Luke magically arrives on the planet, and walks out to confront Kylo. Kylo stops the First Order’s advancement and hops out of his ship to fight Luke. After an extended lightsaber battle, it’s revealed that Luke was back on his rock island all along, and was simply projecting himself onto the battlefield. He collapses from exhaustion, and fades away, presumably becoming one with the force. Rey and Chewie arrive on the Millenium Falcon and rescue what’s left of the rebellion (which is like 10 people). The End.

 

Characters

 

There were 2½ characters that I really liked in this movie, and 2½ characters that I really hated. I’ll explain.

 

Liked

Kylo Ren: Kylo Ren is by far the best written character in this movie, and probably the best written character in all of Star Wars. His central theme is conflict, and he’s written pretty perfectly for the part. He’s torn between following in the footsteps of his parents or his grandfather, having to choose between the murderous Sith, or the Jedi who tried to murder him. And honestly, I agree with him for the most part. Like Luke, he believes that the Jedi are an archaic force, and that he and Rey could do a much better job of ruling than any of their predecessors. He generally has decent intentions, but often lets his anger get the best of him. Not to mention, Adam Driver fucking kill it in this role. As much as I love some of the other actors in this film (Oscar Isaac <3<3<3), he absolutely carried the movie.

 

Poe Dameron: Oscar Isaac is dangerously close to peak-Harrison Ford levels of charming. Every time he’s on screen I want to root for him, regardless of what he’s doing at that moment. He just naturally has the charisma that makes him so much more captivating than every other character in the rebellion. Not to mention, as hard as this movie tried to manufacture Poe’s imperfections, he was pretty much always in the right. He did successfully take down a dreadnaught (which posed a pretty big threat to the rebels), and while the Finn/Rose plan was unnecessary and kind of stupid, from his perspective he didn’t really have much of a choice, as no one ever really told him anything. IMO, Poe did nothing wrong (#poedidnothingwrong).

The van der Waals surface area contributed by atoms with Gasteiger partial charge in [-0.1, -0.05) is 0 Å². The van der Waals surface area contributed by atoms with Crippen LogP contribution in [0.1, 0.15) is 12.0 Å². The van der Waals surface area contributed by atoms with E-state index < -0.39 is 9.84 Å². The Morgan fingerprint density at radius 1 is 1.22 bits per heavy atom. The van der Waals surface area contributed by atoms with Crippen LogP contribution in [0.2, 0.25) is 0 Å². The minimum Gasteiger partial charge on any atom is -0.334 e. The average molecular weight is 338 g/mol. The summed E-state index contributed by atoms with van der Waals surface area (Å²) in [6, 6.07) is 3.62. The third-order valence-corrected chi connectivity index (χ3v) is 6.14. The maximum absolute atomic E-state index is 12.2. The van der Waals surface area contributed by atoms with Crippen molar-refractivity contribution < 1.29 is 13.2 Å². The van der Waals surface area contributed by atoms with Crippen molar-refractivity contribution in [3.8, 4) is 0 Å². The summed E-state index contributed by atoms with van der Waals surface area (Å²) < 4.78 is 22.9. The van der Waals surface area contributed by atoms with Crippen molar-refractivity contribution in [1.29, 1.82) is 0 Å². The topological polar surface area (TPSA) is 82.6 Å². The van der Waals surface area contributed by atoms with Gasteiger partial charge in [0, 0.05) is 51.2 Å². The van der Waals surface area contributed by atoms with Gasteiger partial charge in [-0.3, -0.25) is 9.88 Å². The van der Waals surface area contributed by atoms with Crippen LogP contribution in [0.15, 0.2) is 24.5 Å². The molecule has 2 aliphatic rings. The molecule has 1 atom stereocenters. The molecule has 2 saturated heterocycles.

Luke in the second half of the movie: A lot of people seemed to think that his heart-to-heart with Ghost Yoda was the turning point for his character, but I actually started to like Luke when he explained to Rey why he felt that the Jedi needed to die off (instead of just acting like a whiny bitch to her). The lightsaber fight between him and Kylo was really, really cool, and while I know some people found his “death” controversial, I actually really liked how he went out.

 

Hated

Admiral Holdo: God she’s just the worst. I don’t know why they put Laura Dern doing an Effie Trinket impression in this movie, but I do know that we didn’t need her. Every time she was on screen for the first hour and a half I just hated her. Not only is she mean to Oscar Isaac (a capital sin in and of itself), but she doesn’t tell her crew anything. And not just Poe, either, because we know that Rose had no idea what the hell was going on. And don’t come at me with the whole “oh but commanding officers don’t need to tell their subordinates anything” thing. Look, when your army is in tatters and you have a few hundred people left, max, it seems like a good idea to actually, y’know, let people in on what’s happening. But nope, Holdo does what she wants cause whatever. Gah.